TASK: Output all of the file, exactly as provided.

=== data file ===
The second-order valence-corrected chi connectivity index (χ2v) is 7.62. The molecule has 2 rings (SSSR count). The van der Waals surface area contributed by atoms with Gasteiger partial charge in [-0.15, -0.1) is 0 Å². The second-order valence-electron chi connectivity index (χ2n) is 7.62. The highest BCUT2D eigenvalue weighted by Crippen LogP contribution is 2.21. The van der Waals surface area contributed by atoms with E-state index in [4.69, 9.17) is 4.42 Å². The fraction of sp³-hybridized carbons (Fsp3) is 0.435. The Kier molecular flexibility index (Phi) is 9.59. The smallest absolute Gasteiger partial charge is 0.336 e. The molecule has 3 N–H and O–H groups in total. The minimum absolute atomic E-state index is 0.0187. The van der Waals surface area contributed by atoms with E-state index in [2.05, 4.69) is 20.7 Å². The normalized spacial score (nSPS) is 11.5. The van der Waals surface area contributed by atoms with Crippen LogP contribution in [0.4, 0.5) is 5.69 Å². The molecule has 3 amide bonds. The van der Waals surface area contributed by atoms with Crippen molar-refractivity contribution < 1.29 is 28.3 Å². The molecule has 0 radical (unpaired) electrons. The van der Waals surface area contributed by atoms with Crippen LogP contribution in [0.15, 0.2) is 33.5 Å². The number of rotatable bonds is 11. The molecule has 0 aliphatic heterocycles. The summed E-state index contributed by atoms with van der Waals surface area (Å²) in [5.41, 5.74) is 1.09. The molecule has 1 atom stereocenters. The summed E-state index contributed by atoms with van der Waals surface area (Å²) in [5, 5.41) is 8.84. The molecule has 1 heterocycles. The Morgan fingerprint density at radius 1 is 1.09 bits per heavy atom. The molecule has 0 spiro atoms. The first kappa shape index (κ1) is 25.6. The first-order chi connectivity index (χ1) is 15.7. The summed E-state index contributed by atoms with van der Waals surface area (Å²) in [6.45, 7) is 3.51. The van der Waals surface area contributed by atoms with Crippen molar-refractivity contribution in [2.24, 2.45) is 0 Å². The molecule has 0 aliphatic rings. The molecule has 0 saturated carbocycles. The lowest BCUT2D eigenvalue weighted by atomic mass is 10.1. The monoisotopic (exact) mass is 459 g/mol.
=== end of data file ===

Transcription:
The second-order valence-corrected chi connectivity index (χ2v) is 7.62. The molecule has 2 rings (SSSR count). The van der Waals surface area contributed by atoms with Gasteiger partial charge in [-0.15, -0.1) is 0 Å². The second-order valence-electron chi connectivity index (χ2n) is 7.62. The highest BCUT2D eigenvalue weighted by Crippen LogP contribution is 2.21. The van der Waals surface area contributed by atoms with E-state index in [4.69, 9.17) is 4.42 Å². The fraction of sp³-hybridized carbons (Fsp3) is 0.435. The Kier molecular flexibility index (Phi) is 9.59. The smallest absolute Gasteiger partial charge is 0.336 e. The molecule has 3 N–H and O–H groups in total. The minimum absolute atomic E-state index is 0.0187. The van der Waals surface area contributed by atoms with E-state index in [2.05, 4.69) is 20.7 Å². The normalized spacial score (nSPS) is 11.5. The van der Waals surface area contributed by atoms with Crippen LogP contribution in [0.4, 0.5) is 5.69 Å². The molecule has 3 amide bonds. The van der Waals surface area contributed by atoms with Crippen molar-refractivity contribution < 1.29 is 28.3 Å². The molecule has 0 radical (unpaired) electrons. The van der Waals surface area contributed by atoms with Crippen LogP contribution in [0.15, 0.2) is 33.5 Å². The number of rotatable bonds is 11. The molecule has 0 aliphatic heterocycles. The summed E-state index contributed by atoms with van der Waals surface area (Å²) in [5.41, 5.74) is 1.09. The molecule has 1 atom stereocenters. The summed E-state index contributed by atoms with van der Waals surface area (Å²) in [5, 5.41) is 8.84. The molecule has 1 heterocycles. The Morgan fingerprint density at radius 1 is 1.09 bits per heavy atom. The molecule has 0 spiro atoms. The first kappa shape index (κ1) is 25.6. The first-order chi connectivity index (χ1) is 15.7. The summed E-state index contributed by atoms with van der Waals surface area (Å²) in [6.45, 7) is 3.51. The van der Waals surface area contributed by atoms with Crippen molar-refractivity contribution in [2.24, 2.45) is 0 Å². The molecule has 0 aliphatic rings. The molecule has 0 saturated carbocycles. The lowest BCUT2D eigenvalue weighted by atomic mass is 10.1. The monoisotopic (exact) mass is 459 g/mol.